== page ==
British Rail Privatisation: what it means and why it happened

Submitted by Janine on 20 July, 2004 - 12:00

British Rail privatisation is the most unpopular government policy in a generation. Opinion polls repeatedly show that around three-quarters of the UK population want the whole railway industry brought back into public ownership immediately.

That is not surprising. Dozens of people died at Ladbroke Grove, Hatfield and Potters Bar in crashes that can be directly attributed to privatisation. The service has worsened whilst prices have risen. And just to rub people's noses in it, fat cat rail company directors have paid themselves huge bonuses.

But behind the headlines, what has life been like for mainline railway workers, in particular for those working on the track? Here is the story from someone working on the frontline, together with his assessment as to where it all went wrong ...



Since privatisation, we have seen the widespread introduction of agency staff working for companies which are famous for their cavalier attitude to safety; to their own staff, of the staff they work with, and also the safety of the travelling public. As track workers we have had reports of sub-contractors working 12 hours on one site and then coming to work on our sites as lookouts. At the same time, employers have driven down conditions on sick and holiday pay.

When privatisation happened, many staff were encouraged to leave the railway. These were the old guard who knew their terms and conditions inside out. With them out of the way, it was easier to exploit the failings of the union nationally.

This also led to a massive skills shortage which agencies have exploited to make fat profits at the expense of the taxpayer.

New starters would think twice about a career on the engineering side as many things have been lost. Not least the loss of privilege travel facility, which is a major cause of grievance. As is the closure of the final salary pension scheme, which has been replaced with a vastly inferior money purchase scheme.

Huge variations in rates of pay have led to high rates of staff turnover. Why stay with a company when one ten miles away is paying £4,000pa more for the same job? This has also made companies think twice about training. Why train somebody who is going to leave? Some companies are even insisting that you pay for your own training or pay if you leave inside a certain time.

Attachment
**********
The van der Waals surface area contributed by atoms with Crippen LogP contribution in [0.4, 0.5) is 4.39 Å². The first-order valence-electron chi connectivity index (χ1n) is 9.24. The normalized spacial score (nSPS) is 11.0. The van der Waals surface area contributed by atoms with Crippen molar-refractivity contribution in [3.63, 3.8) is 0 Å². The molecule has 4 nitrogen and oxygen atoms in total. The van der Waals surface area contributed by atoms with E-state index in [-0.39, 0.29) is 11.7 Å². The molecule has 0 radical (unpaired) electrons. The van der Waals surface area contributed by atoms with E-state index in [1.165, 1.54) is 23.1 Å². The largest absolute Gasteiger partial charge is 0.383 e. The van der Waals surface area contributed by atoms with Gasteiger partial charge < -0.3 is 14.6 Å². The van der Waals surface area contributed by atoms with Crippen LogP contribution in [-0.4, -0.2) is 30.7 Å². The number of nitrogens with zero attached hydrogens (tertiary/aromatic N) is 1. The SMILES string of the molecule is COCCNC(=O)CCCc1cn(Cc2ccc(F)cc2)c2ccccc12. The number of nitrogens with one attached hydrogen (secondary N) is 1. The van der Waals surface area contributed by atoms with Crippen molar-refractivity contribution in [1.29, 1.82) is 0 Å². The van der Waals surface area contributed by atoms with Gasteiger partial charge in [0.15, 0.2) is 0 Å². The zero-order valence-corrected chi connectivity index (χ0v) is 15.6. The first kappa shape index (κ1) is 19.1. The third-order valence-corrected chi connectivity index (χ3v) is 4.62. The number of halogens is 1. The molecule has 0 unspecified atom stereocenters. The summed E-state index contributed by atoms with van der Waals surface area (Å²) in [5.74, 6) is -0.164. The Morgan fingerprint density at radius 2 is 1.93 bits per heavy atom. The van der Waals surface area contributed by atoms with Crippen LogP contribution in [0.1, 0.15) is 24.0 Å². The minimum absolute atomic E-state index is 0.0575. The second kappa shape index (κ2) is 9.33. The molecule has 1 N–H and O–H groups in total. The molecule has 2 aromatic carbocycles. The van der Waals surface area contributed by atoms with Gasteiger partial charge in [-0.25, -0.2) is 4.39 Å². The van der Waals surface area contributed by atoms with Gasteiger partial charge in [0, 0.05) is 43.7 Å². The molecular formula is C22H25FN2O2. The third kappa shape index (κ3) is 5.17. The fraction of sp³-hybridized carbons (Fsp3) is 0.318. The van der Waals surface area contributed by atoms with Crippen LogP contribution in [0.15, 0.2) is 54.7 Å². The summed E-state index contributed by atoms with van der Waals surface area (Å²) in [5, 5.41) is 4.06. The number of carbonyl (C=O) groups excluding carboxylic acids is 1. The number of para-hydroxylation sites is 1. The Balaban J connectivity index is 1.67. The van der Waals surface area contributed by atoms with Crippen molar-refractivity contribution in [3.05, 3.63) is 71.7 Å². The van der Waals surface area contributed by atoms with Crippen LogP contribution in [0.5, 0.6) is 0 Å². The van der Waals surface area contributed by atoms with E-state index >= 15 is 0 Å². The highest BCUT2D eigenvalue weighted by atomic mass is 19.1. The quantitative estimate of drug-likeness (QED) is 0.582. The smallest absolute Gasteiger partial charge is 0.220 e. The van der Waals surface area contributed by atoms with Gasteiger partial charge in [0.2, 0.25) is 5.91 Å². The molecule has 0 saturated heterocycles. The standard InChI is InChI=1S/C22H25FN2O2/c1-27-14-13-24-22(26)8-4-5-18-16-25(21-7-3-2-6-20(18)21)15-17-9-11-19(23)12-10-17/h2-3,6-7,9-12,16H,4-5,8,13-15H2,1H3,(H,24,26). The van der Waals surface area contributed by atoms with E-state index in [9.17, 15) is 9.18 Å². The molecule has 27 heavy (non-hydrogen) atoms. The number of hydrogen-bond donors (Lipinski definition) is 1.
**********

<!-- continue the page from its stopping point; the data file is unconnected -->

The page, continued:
Boundaries and responsibility are now an everyday problem. In the past if a fault occurred then the nearest staff would attend. Now, even though you are stood 50 yards away, it is left to the relevant company, whose staff who may be 30 miles away.

We are also expected to do other departments' jobs. The most obvious is, on the surface railway, the operation of isolation switches for the overhead power lines. But it also includes bridge inspection after a bridge has been struck.



In 1983, Sid Weighell's resignation as National Union of Railwaymen (NUR) General Secretary caught the fledgling broad left on the hop. The basics were: do we support an electable centre left candidate, or stand our own candidate? The outcome was support for Jimmy Knapp and his subsequent election.

We then had a period of 'new realism' in the wider trade union movement, a time when we, the workers, were advised to keep our heads down until 'better times' ie. the election of a Labour government.

Fast forward to 1992 - Maggie Thatcher had been deposed and John Major was selected to be the scapegoat who lost the election. Major's big pledge was further privatisation including the railway. This was seen by many as a privatisation too far. The general consensus of the trade union leadership was that the Labour Party was going to win the 1992 General Election and that it would stop the privatisation.

But the Conservatives won. After the surprise success of John Major, the shock was palpable. I was working in Wimbledon at that time, and on the morning after the election the feeling in the depot was one of deep despair.